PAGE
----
Source Photo: NHL Legend Gordie Howe.
1. Source Photo
With this style my client provides the archive photo that their team has selected for me to draw from. For these types of portrait patches it helps to have a dramatically lit picture but sometimes that proves to be somewhat difficult since many players have long since been retired and the variety of source photos is very limited.
Thankfully this one was well suited for this style which has to be pulled off in three spot colors due to budget and reproduction methods overseas. So it's all about simplifying detail and baking down an image to not only work small but retain clarity and of course look like the person your illustrating of course.
I grew up in the Pacific Northwest. Hockey was never a big thing in our parts. Sure we had professional teams but they were an hour north in Seattle.
There was one neighborhood kid who liked hockey, but we didn't have any ice rink locally. Every so often he'd pull out some goals he had built, gather a group of kids, and we'd have a game in his drive way using a tennis ball as the puck.
I had about as much success handling my hockey stick as I do chop sticks. It was fun because it was different but I felt something was being lost in our translation of the game.
Refined Pencil Sketch.
2. Refined Sketch
Since this style lacks any use of gradients I draw out my artwork with shapes in mind. If you scrutinize the photo enough you'll see that his eyebrows aren't exactly shaped like that, or his inner ear really doesn't contain those forms. But that is OK, It's not about photo realism it's about iconifying his visual persona.
I look at a photo and the first thing I do is purposely blur my eyes and study it, this helps me see the facial features as contour shapes and this guides my drawing.
I do this not only because of the limited production specs but also because of my own budget constraints. I can't afford to spend 8 hours on a specific patch design when my budget allows me at the most two hours.
This process is expedient but still allows me to retain the level of quality I expect from myself. And thus is the difference between fine art and commercial art.
I still don't have a clue when it comes to hockey rules, or current players or teams. Every now and then I come across a game and I watch it, but I miss the laser puck days when it was on Fox Sports.
I do recognize the hall of famer players from hockey past like Wayne Gretzky, Bobby Orr, Gordie Howe etc. but even in this blog post I'm only familiar with 4 of the 8 players shown, but thankfully I don't need to be in order to draw them. ;-P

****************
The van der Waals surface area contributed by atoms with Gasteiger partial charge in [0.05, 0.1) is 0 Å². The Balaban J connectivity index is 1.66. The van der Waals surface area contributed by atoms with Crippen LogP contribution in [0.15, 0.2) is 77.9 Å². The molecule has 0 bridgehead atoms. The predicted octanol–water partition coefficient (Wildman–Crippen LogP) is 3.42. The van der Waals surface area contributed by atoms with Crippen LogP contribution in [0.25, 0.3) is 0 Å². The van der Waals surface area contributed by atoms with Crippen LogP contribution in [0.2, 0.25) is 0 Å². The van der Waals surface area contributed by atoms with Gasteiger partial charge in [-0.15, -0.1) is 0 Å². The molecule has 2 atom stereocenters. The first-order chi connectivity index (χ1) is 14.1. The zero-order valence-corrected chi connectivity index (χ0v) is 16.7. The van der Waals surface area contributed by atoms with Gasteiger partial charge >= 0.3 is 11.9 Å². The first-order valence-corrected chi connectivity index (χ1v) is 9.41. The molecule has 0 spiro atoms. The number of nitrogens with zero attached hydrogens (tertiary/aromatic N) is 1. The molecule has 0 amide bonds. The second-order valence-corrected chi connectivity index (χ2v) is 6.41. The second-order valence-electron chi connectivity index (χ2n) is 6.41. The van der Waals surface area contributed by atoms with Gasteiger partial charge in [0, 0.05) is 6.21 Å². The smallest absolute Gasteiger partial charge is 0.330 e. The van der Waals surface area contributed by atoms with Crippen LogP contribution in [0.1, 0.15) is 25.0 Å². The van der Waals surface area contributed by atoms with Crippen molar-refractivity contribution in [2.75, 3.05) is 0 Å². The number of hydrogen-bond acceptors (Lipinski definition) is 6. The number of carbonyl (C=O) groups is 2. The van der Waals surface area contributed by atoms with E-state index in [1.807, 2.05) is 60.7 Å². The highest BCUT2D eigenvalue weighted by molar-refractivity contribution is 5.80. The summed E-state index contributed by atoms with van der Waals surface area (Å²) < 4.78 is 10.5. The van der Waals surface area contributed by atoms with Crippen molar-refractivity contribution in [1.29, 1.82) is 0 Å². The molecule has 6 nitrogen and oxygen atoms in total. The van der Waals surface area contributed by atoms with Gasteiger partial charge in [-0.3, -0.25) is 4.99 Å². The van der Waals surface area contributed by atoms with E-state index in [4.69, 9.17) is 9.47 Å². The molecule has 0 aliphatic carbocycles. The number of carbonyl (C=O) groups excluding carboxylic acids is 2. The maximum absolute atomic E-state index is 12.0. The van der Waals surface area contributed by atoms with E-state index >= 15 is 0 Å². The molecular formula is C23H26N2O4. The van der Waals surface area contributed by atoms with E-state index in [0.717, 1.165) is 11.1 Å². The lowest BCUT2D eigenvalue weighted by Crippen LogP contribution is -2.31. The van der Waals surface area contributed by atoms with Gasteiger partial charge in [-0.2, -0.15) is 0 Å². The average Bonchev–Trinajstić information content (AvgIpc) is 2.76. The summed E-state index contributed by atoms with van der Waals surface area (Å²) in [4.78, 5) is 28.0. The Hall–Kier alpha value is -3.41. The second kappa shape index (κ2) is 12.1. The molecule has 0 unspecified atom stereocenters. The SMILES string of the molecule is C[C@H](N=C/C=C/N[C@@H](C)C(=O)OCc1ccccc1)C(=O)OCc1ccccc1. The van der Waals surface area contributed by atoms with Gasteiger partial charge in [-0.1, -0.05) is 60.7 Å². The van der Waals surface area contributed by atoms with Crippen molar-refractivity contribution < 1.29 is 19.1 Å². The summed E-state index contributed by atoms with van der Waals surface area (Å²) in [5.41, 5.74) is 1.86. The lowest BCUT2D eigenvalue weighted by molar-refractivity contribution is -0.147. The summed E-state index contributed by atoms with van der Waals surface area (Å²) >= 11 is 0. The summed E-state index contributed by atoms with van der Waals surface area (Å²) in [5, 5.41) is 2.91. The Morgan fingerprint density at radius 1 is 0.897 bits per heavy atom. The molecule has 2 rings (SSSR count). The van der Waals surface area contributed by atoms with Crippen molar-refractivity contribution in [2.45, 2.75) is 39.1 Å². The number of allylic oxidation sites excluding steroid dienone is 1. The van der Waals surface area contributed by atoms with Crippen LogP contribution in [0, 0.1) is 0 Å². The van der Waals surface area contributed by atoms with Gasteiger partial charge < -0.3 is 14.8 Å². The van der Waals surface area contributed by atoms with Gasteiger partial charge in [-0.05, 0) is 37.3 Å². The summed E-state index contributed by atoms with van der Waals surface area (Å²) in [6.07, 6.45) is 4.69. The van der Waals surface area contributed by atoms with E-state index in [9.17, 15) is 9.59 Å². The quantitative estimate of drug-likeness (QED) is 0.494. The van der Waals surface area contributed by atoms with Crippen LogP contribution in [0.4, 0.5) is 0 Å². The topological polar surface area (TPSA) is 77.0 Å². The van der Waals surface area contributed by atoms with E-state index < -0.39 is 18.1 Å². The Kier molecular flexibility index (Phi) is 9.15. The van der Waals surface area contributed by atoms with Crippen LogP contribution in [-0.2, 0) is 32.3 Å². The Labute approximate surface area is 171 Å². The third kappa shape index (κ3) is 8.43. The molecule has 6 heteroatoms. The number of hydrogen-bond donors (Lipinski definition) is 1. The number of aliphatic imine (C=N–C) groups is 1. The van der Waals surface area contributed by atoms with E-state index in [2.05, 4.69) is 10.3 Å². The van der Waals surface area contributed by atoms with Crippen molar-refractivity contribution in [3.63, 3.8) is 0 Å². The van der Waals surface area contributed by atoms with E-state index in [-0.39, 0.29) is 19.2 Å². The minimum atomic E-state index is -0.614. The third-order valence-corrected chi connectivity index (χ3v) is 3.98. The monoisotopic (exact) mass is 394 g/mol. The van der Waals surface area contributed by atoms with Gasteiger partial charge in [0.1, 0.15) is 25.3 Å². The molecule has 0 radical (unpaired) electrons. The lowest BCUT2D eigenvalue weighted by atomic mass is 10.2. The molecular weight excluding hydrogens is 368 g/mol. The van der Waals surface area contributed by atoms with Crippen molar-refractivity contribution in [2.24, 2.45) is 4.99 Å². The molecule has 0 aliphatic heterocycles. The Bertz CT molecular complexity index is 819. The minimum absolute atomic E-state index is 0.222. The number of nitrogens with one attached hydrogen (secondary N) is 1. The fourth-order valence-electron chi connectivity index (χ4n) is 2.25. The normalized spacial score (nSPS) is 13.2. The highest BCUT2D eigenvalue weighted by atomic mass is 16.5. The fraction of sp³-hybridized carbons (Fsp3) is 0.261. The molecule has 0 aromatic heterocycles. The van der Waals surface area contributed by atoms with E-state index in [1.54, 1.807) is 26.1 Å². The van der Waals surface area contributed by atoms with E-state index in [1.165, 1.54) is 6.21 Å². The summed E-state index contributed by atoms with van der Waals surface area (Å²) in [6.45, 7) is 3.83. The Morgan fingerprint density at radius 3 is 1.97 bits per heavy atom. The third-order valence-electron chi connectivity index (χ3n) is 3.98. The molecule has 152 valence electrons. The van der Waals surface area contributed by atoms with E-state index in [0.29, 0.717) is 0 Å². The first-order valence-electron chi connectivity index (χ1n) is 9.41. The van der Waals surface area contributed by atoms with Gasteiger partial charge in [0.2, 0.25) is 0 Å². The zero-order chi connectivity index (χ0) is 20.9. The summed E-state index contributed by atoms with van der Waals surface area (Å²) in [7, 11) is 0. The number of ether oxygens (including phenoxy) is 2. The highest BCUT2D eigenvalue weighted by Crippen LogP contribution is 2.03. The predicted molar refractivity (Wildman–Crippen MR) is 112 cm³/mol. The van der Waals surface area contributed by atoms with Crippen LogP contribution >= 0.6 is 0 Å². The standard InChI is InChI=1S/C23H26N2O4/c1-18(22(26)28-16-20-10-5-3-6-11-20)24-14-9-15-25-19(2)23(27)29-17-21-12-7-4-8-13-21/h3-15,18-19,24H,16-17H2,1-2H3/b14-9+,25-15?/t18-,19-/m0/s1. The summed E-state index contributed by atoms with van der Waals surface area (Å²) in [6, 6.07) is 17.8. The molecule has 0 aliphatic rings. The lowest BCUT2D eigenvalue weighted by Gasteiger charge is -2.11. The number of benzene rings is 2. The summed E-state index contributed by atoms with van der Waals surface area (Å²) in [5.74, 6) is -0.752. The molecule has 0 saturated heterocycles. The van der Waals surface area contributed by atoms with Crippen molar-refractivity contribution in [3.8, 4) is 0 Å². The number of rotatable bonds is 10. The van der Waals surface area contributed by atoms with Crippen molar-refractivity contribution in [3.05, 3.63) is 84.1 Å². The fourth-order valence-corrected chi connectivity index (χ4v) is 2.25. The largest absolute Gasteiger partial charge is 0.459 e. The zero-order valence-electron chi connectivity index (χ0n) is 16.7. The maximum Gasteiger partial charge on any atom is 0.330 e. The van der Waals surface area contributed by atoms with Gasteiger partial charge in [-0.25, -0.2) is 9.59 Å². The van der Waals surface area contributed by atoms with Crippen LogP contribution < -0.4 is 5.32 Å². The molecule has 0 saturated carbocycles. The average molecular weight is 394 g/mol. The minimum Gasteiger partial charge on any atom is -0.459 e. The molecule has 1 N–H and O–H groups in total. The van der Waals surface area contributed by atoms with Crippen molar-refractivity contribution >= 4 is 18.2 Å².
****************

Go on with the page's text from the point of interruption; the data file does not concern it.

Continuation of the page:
Building Vector Artwork.
3. Building Vectors
Because I spend the board time drawing my refined sketch I know exactly what I have to build when go from analog to digital. There is no guess work it's just a matter of creating what I've already determined I need.
Working like this also speeds up the production process because I'm not slowing down trying to figure out how something should look and noodling around trying to figure it out on the fly.
I still have never actually seen a hockey game in person. And I may never will? And unlike my childhood I don't know anyone now locally who is a hockey fan?
4. Base Artwork
Once I have all my core base vector shapes built I flow in the basic colors and set up the outer stroke thickness. At this point I'm about 3/4 of the way done.
In the last three years I've done about 300 of these type of portraits. I've done so many that I've caught myself looking at peoples faces in public and in my mind I begin to simplify their features and think about how I could build the vector shapes. So I guess you could say I have an acute case of Vectoritis.
5. Drawing Shading
At this point in my creative process I print out my base artwork and referencing the photo I draw out the shading using the same modus operandi as I did with the rest of the portrait illustration.
My process is a mix of digital and analog going back and forth until I complete the project and unless clones become part of our everyday lives I don't see this methodology changing anytime soon.
Here is some hockey patches I created a couple years ago.
6. Vector Detailing
I scan in my shading drawing and build out the detail in vector form. Now the art is ready to integrate into the over all patch motif and the iconification of a hockey icon is now complete.
I usually do all of my portraits at the same time progressing from one stage to the next until I have all of them done. It just goes faster that way rather then doing one at a time from beginning to end.
This post is what I call a micro-tut, if you'd like to see a full on tutorial covering this same style in more depth just visit my tutorial site at IllustrationClass.com.
Final Gordie Howe Patch Design.
7. Final Patch
Here is the portrait art nested in context of the final patch design. Along with each patch I have to use the specific team colors as well.
On very rare occasions I've managed to pull this same style off without drawing out my art first. OK, I've only done that once and it was for a very tight deadline and the photography was custom shot by my client. You can view that project here.
2008-2009 NHL Hockey Patches
This Guy Lafleur patch is in reference to his hockey achievements.
NHL hall of famer Ray Bourque.
Legendary iceman Bobby Hull.
The dramatic goalie Robert Luongo.
Tony Esposito and the big hair days of hockey.
Player and now coach Patrick Roy.
The great Mario Lemieux.
Hockey may never hold a lot of interest for me personally but I have learned a lot about it through my various design projects and no matter what the sport it's always fun to illustrate in this fashion.